Hem’s latest releases, unveiled at this year’s Salone del Mobile in Milan, included the Zig Zag shelf by studio deForM.
We’re Our Own Customers
For Gen-X and millennial entrepreneurs, migrating to e-commerce feels natural. They’ve grown up viewing images on the internet and are used to purchasing things online that they’ve never touched or handled. They also have easy and instant access to reliable information. “This generation is much more willing to do its own research,” says Luke Sherwin, chief creative officer at Casper, a New York–based mattress and bedding manufacturer. “They don’t necessarily need a human to help them.”
Like their customers, the new entrepreneurs are also a bit more discerning than their parents, unwilling to cram their apartments with bulky, worn-out furnishings they inherited from relatives or bought in secondhand stores. “I was blown away when I tried to furnish my apartment in grad school,” says Brad Sewell, CEO and cofounder of seating company Campaign. “The waiting times were always too long. Anything half decent cost as much as a small car. I remember calling my father and telling him that since I couldn’t find the things I wanted, I was going to make them.”
Rather than thinking outside the box, Campaign thinks inside the box—engineering home seating that fits into Fedex or UPS packages and ships directly to the customer’s home. Yet any millennial entrepreneur knows that convenience cannot come at the expense of performance and aesthetics. “Companies like IKEA have taught consumers that self-assembled furniture isn’t always of the highest quality,” says Sewell, who worked in product design at Apple, and, before that, as a crash-test-dummy engineer and automotive designer. “We decided to change that. For people who need to move from New York to San Francisco, it will be a treat to be able to fold their sofa up and stick it in the back of their Honda Civic.”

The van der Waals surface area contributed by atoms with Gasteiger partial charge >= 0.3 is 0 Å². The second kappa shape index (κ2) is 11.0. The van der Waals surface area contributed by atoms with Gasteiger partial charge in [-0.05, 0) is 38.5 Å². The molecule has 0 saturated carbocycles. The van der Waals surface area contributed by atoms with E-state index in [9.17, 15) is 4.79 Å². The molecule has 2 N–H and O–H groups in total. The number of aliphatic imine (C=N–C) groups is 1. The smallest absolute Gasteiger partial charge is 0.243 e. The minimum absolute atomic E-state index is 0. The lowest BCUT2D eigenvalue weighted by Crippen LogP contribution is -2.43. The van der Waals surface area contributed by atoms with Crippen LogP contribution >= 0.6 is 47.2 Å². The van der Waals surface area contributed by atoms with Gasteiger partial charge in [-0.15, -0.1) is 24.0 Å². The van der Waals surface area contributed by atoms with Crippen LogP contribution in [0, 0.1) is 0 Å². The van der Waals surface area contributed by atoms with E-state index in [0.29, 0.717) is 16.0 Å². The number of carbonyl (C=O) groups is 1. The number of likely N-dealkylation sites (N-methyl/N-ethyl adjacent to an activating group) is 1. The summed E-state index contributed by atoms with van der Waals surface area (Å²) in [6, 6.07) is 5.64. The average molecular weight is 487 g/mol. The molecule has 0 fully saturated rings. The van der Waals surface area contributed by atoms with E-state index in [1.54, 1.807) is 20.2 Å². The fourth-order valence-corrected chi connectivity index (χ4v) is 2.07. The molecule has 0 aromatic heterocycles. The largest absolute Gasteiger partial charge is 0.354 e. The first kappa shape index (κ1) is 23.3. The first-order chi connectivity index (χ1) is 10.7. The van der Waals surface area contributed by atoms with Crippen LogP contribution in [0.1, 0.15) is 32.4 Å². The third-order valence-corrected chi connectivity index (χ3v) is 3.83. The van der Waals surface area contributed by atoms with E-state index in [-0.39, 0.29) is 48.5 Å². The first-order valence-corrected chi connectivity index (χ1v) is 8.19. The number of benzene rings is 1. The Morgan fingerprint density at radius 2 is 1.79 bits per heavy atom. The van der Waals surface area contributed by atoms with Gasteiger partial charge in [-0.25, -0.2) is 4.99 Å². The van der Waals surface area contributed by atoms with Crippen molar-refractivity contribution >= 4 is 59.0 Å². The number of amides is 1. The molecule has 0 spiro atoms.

Rachel Cohen and Andres Modak were also their own customers when they founded Snowe, an online midrange housewares shop that streamlines the experience of stocking a new home. “We couldn’t find the things we wanted when we moved back to New York after grad school,” says Cohen, who, like her life partner Modak, earned an MBA at Wharton in Philadelphia. “Larger retailers had good prices, but their items weren’t design forward. the high-end boutiques had some beautiful things, but they were out of our price range. We both saw this as a broad opportunity.”
Cohen also discerns a difference in the nature of products that new urban dwellers seek today. “We want things that are beautiful, but are also practical and convenient,” she explains. “We still want to host dinner parties for ten from time to time. But no one wants to wash the crystal by hand afterward.”
Casper’s mattresses are home-delivered and can be tried out for 100 nights.
User Experience Counts
Part of the success of this new wave is due to symmetry. The entrepreneurs and designers aren’t designing products only for people like themselves. They’re pioneering a process for their peers—in an industry whose infrastructure has been largely unchanged since the Industrial Revolution. This “vanguard of the residential” isn’t necessarily reinventing the sofa. But it’s changing the context. “It takes a unique blend of skills and a certain level of audacity to pull this off,” says John Humphrey, CEO of Greycork, a furniture manufacturer located in Providence, Rhode Island. “It’s not just about making objects or building a brand. It’s about creating an ecosystem and learning from it.”